The other day I heard someone refer to a communicating door.

The OED does not have a specific entry for communicating door but the definition they give of the adjective communicating is affording communication.

Since all doors afford communication it leaves me puzzled, wondering what door could possibly not be a communicating door.

Does anyone see any legitimate value in the tern communicating door? And if so, what is it about them that is special?

One problem here is that being a composite term it does not appear in dictionaries and any Google or Wikipedia search is overwhelmed with information, pictures etc. from the play Communicating Doors by Alan Ayckbourn.

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    As a door directly between one room and another, it does not open onto a corridor, lobby or other common space. That's what makes it different. – Erik Kowal Jan 2 '16 at 20:00
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    Yep, simply a door between two rooms. Such as the door you sometimes see in motel rooms, to allow two adjacent rooms to be treated as a suite. – Hot Licks Jan 2 '16 at 20:19
  • Google "Communicating Doors" -Ayckbourn -theatre -theatrical -tickets – Hot Licks Jan 3 '16 at 1:00
  • @HotLicks You will see that I have edited my OP to include reference to Alan Ayckbourn. – WS2 Jan 3 '16 at 1:08
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    @WS2 - Which is why I posted my comment. With the deselectors you thin things out enough to get about 50% "hits" on "real" references to communicating doors. – Hot Licks Jan 3 '16 at 1:10

The essential feature of a communicating door is that it enables movement between two rooms without this movement being common knowledge. A communicating door allows privacy/secrecy.

  • I can award you the correct answer. But it is just that the term, to my mind, is a misnomer, since all doors allow for communication. A private door would seem to me to be a more accurate description. But I do accept that communicating door has acquired this meaning, albeit that such definition is not readily available. – WS2 Jan 3 '16 at 0:28

Technically, a communicating door is one that connects two rooms neither of which is a corridor, hallway, or anteroom.

That said, people normally use the term when they have two rooms whose functions are related, or the same, in mind, such as two bedrooms, two parlor rooms, two offices; or a study with an adjacent library, an office with a reception room, a dining room and kitchen, etc.

The concept must be relatively new: in ancient Rome, rooms were only accessible from hallways and most of them had curtains, not doors. Actual doors were few and far between. Romans (pagans and Christians alike) were far less inhibited than we are today. The obsession with doors and locks must be a medieval thing and may have something to do with poor hygiene and the attendant fear of appearing partially naked in front of others.

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    I was about to award you the correct answer, until I read your final sentence. So modesty, and hence doors, was inspired by the fear of catching something, was it? Where did you hear that? – WS2 Jan 2 '16 at 20:55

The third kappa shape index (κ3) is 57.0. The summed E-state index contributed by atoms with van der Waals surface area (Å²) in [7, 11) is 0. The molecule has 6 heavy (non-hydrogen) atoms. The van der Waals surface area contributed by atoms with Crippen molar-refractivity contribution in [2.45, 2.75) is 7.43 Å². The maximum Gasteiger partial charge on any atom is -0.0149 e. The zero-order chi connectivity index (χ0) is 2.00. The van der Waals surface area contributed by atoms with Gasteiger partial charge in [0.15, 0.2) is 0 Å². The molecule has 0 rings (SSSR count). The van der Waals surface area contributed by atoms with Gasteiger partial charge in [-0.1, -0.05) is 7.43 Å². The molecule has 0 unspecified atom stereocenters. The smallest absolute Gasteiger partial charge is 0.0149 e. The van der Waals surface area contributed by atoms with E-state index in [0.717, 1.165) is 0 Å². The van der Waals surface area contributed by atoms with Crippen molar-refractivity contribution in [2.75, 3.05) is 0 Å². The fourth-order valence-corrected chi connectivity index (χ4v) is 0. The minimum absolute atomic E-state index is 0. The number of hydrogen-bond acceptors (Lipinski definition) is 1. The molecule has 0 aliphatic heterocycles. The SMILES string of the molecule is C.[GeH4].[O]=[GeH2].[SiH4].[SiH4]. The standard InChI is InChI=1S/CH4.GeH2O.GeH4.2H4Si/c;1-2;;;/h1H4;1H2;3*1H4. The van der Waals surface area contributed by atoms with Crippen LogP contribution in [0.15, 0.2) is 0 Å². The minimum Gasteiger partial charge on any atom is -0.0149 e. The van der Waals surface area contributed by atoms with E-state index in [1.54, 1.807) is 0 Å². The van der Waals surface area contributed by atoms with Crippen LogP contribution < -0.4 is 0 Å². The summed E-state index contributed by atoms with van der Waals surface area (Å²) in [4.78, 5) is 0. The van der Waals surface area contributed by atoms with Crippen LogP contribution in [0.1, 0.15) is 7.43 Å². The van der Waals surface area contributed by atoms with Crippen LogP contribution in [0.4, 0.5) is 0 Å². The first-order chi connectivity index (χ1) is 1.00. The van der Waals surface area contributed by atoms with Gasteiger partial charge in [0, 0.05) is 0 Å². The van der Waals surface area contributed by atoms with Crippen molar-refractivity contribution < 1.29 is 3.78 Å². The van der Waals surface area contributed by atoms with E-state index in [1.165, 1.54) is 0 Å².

• @WS2: It is a hypothesis of mine. Contracting something unpleasant in the age of the Black Death was one thing; another reason, even more prosaic, would be the odor. Modesty and prudery are two different things. The former is a lot more natural. I'd call it an idea, or suspicion, rather than a hypothesis, if I didn't know that the high levels of prudery, so ubiquitous up until the 20th century, began rapidly to decline with the advent of indoor plumbing. – Ricky Jan 2 '16 at 21:16
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    This answer would be much better without the highly speculative last paragraph. – David Richerby Jan 2 '16 at 22:46
  • @DavidRicherby: People would probably be much better off if they only communicated in grunts and lived in caves. But, damn it, some retard showed up and speculated that maybe using words might be an interesting development, and here we are. – Ricky Jan 2 '16 at 23:00
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    @Ricky Speculating about how we could improve the future is a very different thing from speculating about what actually happened in the past. And the question asks for the definition of a term, not for speculation about how the defined object came to be. – David Richerby Jan 2 '16 at 23:04

Communicating Doors refer to two doors that are back to back, usually with a shared door frame. These are predominantly found in adjoining hotel rooms that can be occupied by two separate guests or guests that rent both and want to be able to go between rooms without going out into the public hall - a room with parents and the adjoining room with their children for example. This does not refer to doors adjoining rooms within a suite. The doors can only be locked or unlocked from the room side but both sides of each door have opening hardware (a lever or knob).


Here is another use for communicating doors. We bought an old village house that had two sets of communicating doors. They have special door knobs to fit in the frame. One opens into one room and the other into the other room. That part of the house was used partially as a medical office and I believe the doctor opened the inner door when he was ready for the next patient or a patient would open it when she was dressed and ready to exit the exam room.


To pass through a set of communicating doors, both doors are under the sole locking/unlocking authority of the person occupying that door's associated room. In other words, both doors can only be unlocked from inside each room and thus each occupant can only open his/her own door requiring their mutual willingness for both doors to be open and to "communicate," as it were.

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